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Volodymyr Zelensky Is Not a Comedian—and That’s No Joke

Way before this terrible war, I used to groan when people referred to the president of Ukraine as a “comedian turned politician.” Comedian indeed!

Servant of the People is among the world’s great satires, and Volodymyr Zelensky, who both writes and acts, is the most appealing “little guy” since Charlie Chaplin.

The show ran on Ukrainian TV for three seasons before Zelensky got into politics. By the time I saw it on Netflix, he was already Ukraine’s president. But in the United States he was primarily known—if known at all—as the recipient of the “perfect phone call.” That’s the call where President Trump threatened not to restore Ukrainian military aid (he had already delayed shipments) unless President Zelensky agreed to announce an investigation of Joe Biden’s son Hunter.

Servant of the People opens with three oligarchs who normally choose Ukraine’s president deciding to give themselves a little excitement. This year, they’ll each groom and bet on a different candidate. That way no matter whose horse wins, they’ll still run the country.

Meanwhile, unassuming high school history teacher Vassily Golborodko is caught on camera delivering a semi-obscene screed against government corruption. It goes viral. Without telling him, his students crowdfund the registration fees to put their teacher on the presidential ballot. Confusion among the oligarchs allows the little guy to slip in.

And little he is.

Vladimir Putin, five foot seven, carefully avoids being photographed standing next to other heads of state—except for Turkey’s Recep Tayyip Erdogan, who’s also five foot seven. With equal calculation, Volodymyr Zelensky (five foot six) shows the protagonist he plays opening Ukraine’s parliament looking like the birthday boy who has to sit on telephone books to blow out the candles.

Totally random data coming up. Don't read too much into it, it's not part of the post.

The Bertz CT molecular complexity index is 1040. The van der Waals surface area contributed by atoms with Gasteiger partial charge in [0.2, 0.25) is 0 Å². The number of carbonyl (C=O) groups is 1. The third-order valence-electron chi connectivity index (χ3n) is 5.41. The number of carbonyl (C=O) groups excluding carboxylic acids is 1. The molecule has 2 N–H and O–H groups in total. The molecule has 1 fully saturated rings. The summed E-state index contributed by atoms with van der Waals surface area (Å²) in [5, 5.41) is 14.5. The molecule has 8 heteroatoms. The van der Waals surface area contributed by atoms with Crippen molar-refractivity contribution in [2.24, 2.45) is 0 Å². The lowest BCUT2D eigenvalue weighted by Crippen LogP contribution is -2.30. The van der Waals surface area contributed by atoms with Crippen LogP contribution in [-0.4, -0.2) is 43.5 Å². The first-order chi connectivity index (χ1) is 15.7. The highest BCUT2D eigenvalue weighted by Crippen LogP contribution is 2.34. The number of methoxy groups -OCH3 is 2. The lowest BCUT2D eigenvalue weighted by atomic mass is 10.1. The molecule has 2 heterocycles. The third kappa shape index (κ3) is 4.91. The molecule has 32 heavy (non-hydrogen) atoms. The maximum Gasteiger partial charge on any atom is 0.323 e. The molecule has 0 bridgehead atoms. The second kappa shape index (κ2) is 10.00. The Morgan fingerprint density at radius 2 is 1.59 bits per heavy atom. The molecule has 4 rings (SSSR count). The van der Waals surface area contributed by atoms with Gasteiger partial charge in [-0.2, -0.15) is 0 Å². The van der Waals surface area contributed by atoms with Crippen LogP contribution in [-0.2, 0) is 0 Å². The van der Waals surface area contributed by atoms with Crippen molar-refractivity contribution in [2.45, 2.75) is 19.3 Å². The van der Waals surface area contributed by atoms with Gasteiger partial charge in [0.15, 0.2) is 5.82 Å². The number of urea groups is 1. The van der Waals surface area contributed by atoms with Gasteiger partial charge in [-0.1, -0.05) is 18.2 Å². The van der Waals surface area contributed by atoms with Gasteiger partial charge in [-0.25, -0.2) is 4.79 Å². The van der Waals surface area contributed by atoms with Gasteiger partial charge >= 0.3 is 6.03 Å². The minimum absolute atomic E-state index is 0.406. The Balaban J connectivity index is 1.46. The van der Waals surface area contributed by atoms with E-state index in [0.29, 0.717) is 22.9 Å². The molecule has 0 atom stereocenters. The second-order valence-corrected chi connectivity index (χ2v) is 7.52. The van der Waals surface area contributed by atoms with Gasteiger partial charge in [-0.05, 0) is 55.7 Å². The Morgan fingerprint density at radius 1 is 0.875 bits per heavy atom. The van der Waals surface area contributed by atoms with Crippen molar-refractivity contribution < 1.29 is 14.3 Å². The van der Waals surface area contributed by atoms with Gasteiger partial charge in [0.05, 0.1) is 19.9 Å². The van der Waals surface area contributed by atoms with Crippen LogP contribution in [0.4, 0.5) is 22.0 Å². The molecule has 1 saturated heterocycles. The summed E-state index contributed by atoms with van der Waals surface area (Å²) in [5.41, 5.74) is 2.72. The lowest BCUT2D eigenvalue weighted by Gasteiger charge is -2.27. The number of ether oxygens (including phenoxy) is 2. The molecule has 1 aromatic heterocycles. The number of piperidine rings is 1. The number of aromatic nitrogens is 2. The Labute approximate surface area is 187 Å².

Accidental President Goloborodko may be short and naive—but he’s constitutionally unable to repeat the bullshit in the scripts he’s handed. He doesn’t know quite how government works, but he knows what’s right.

To choose a cabinet, he interviews a string of office seekers and despairs of finding a qualified Ukrainian. “If he’s honest, he’s a fool: if he’s smart, he’s a thief.” In desperation, he rounds up a cabinet from among the misfits he met as a kid when they played practical jokes together at Young Leninist Summer Camp.

You probably don’t know exactly what makes “Young Leninist Summer Camp” a laugh line. Neither do I. But Ukrainians, part of the Soviet Union until 1991, certainly do. Putin says that there is no nation of Ukraine. It’s true that Ukrainians, both Russian- and Ukrainian-speaking, were still shaping a modern identity. Zelensky grew up in a Russian-speaking home; in his role as President Goloborodko, he speaks Ukrainian. A terrific way to weld a common identity is through in-jokes. Audiences crack up at allusions to things they all recognize but have never heard mentioned aloud. “Oh right,” we say. But to work, the allusions have to be exactly right.

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